S = Si + S2 + ••• U = Ui + U2 + ••• H = Hi + H2 + •••

Example 4.12: a column of air We can think of a column of air as a composite system. Its pressure and temperature might be varying with altitude z but we can add up these contributions from individual slabs:

i* Supper

* zlower

C zupper

* zlower

/zupper

-lower where p(z) is mass density, u(z) is the specific internal energy, etc. □

In general, if two systems are brought into "contact" we can say the sum of the internal energies of the system will remain the same. Bringing two systems into contact amounts to removing or relaxing a constraint. For example, if two gases A and B at the same pressure are in a chamber, but separated by a partition, the removal of the partition will allow the gases to mix. No change in internal energy will occur if the chamber containing both subsystems is insulated from its environment. On the other hand, the change in the total entropy must be zero or positive. Processes (either reversible or not) in which the sum of the entropies of a system and its surroundings yield a negative change in total entropy do not occur in nature. This principle can be of great utility in determining which way a process will proceed when a constraint is relaxed or removed. Recall that removal of a constraint means that in order to restore the system to its original state additional work must be performed by some external agent. This last is really the essence of the Second Law of Thermodynamics. Solutions to problems of this type may not always be facilitated by use of the internal energy alone, since it may remain fixed when the constraint is removed. But restoration of the original conditions does require work, and hence changes in the internal energy alone are insufficient to describe what has happened. It turns out that the entropy change provides this additional information.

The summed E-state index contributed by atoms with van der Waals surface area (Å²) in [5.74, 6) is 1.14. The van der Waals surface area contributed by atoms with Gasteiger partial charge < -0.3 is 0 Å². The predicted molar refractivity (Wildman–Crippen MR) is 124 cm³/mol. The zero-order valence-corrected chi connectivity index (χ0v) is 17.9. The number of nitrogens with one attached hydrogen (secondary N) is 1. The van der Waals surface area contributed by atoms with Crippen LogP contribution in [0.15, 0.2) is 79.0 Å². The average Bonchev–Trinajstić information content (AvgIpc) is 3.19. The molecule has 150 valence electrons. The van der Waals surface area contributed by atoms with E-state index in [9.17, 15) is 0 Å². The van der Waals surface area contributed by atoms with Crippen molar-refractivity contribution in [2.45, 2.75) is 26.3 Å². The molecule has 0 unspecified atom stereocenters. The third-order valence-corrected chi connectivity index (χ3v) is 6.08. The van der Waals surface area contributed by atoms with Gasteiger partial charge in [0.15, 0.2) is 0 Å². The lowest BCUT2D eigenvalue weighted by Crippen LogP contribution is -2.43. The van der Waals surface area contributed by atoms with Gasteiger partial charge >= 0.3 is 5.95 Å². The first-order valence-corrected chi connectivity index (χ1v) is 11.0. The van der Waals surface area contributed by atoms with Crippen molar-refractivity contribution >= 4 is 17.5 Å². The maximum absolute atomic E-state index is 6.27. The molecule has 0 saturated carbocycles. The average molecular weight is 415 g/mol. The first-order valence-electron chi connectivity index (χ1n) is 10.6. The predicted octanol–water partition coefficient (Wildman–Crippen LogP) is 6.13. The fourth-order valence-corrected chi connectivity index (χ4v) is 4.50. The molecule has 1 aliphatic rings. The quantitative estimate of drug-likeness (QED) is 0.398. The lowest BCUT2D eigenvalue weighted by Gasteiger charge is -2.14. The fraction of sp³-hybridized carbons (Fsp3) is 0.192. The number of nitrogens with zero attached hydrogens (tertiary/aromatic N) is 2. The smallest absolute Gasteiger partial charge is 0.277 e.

Example 4.13 How could we restore the gas in Example 4.11 to its original condition and how much work would be required?

Answer: First we would have to bring the ideal gas into contact with a reservoir of temperature T, then we would perform an isothermal compression of the gas from volume 2V0 to V0. As we perform the compression of the gas, infinitesimal temperature differences will develop between the system and the reservoir: heat will transfer from one system to the other to maintain the fixed temperature. The work performed (by the system) in the isothermal compression is just -MRT ln 2.

Note that in the case of mixing two gases A and B mentioned above we would need to recompress each to its original volume by an isothermal route in order to restore them to their original states. We might in this case use a membrane which allows molecules A to pass into a new adjacent chamber but not B. But suppose A and B are the same gas. Does the entropy increase when the partition is removed? No. □

It is possible to derive an analytical expression for the entropy of an ideal gas. To proceed consider the expression for an ideal gas dry air parcel. Recall that the entropy S is given by

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